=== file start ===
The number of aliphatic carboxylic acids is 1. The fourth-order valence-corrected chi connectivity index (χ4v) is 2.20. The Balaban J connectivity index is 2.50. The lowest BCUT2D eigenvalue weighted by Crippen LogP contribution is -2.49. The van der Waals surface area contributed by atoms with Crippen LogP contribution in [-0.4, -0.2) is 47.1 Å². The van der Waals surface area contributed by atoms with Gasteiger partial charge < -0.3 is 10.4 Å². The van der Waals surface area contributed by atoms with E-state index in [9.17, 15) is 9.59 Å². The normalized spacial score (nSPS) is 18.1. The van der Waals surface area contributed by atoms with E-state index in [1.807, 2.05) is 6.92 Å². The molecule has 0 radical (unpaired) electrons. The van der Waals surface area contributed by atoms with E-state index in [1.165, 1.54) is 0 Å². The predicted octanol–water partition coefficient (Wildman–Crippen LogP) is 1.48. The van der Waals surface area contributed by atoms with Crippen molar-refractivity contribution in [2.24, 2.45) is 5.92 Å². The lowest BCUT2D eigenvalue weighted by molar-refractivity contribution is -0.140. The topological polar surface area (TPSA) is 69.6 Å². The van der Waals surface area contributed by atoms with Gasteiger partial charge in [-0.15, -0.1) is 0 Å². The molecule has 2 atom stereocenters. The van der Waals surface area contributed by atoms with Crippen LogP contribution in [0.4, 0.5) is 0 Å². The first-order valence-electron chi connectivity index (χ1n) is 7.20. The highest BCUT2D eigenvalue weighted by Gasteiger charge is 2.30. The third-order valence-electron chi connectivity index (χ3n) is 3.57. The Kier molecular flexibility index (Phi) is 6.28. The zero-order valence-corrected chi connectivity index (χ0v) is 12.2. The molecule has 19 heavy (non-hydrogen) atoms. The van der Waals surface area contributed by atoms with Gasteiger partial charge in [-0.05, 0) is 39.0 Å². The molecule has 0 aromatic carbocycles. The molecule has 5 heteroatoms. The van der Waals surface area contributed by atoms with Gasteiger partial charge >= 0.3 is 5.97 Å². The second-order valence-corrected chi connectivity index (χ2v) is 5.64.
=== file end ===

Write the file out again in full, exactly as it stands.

The number of aliphatic carboxylic acids is 1. The fourth-order valence-corrected chi connectivity index (χ4v) is 2.20. The Balaban J connectivity index is 2.50. The lowest BCUT2D eigenvalue weighted by Crippen LogP contribution is -2.49. The van der Waals surface area contributed by atoms with Crippen LogP contribution in [-0.4, -0.2) is 47.1 Å². The van der Waals surface area contributed by atoms with Gasteiger partial charge < -0.3 is 10.4 Å². The van der Waals surface area contributed by atoms with E-state index in [9.17, 15) is 9.59 Å². The normalized spacial score (nSPS) is 18.1. The van der Waals surface area contributed by atoms with E-state index in [1.807, 2.05) is 6.92 Å². The molecule has 0 radical (unpaired) electrons. The van der Waals surface area contributed by atoms with E-state index in [1.165, 1.54) is 0 Å². The predicted octanol–water partition coefficient (Wildman–Crippen LogP) is 1.48. The van der Waals surface area contributed by atoms with Crippen molar-refractivity contribution in [2.24, 2.45) is 5.92 Å². The lowest BCUT2D eigenvalue weighted by molar-refractivity contribution is -0.140. The topological polar surface area (TPSA) is 69.6 Å². The van der Waals surface area contributed by atoms with Gasteiger partial charge in [-0.15, -0.1) is 0 Å². The molecule has 2 atom stereocenters. The van der Waals surface area contributed by atoms with Crippen LogP contribution in [0.4, 0.5) is 0 Å². The first-order valence-electron chi connectivity index (χ1n) is 7.20. The highest BCUT2D eigenvalue weighted by Gasteiger charge is 2.30. The third-order valence-electron chi connectivity index (χ3n) is 3.57. The Kier molecular flexibility index (Phi) is 6.28. The zero-order valence-corrected chi connectivity index (χ0v) is 12.2. The molecule has 19 heavy (non-hydrogen) atoms. The van der Waals surface area contributed by atoms with Gasteiger partial charge in [-0.05, 0) is 39.0 Å². The molecule has 0 aromatic carbocycles. The molecule has 5 heteroatoms. The van der Waals surface area contributed by atoms with Gasteiger partial charge >= 0.3 is 5.97 Å². The second-order valence-corrected chi connectivity index (χ2v) is 5.64.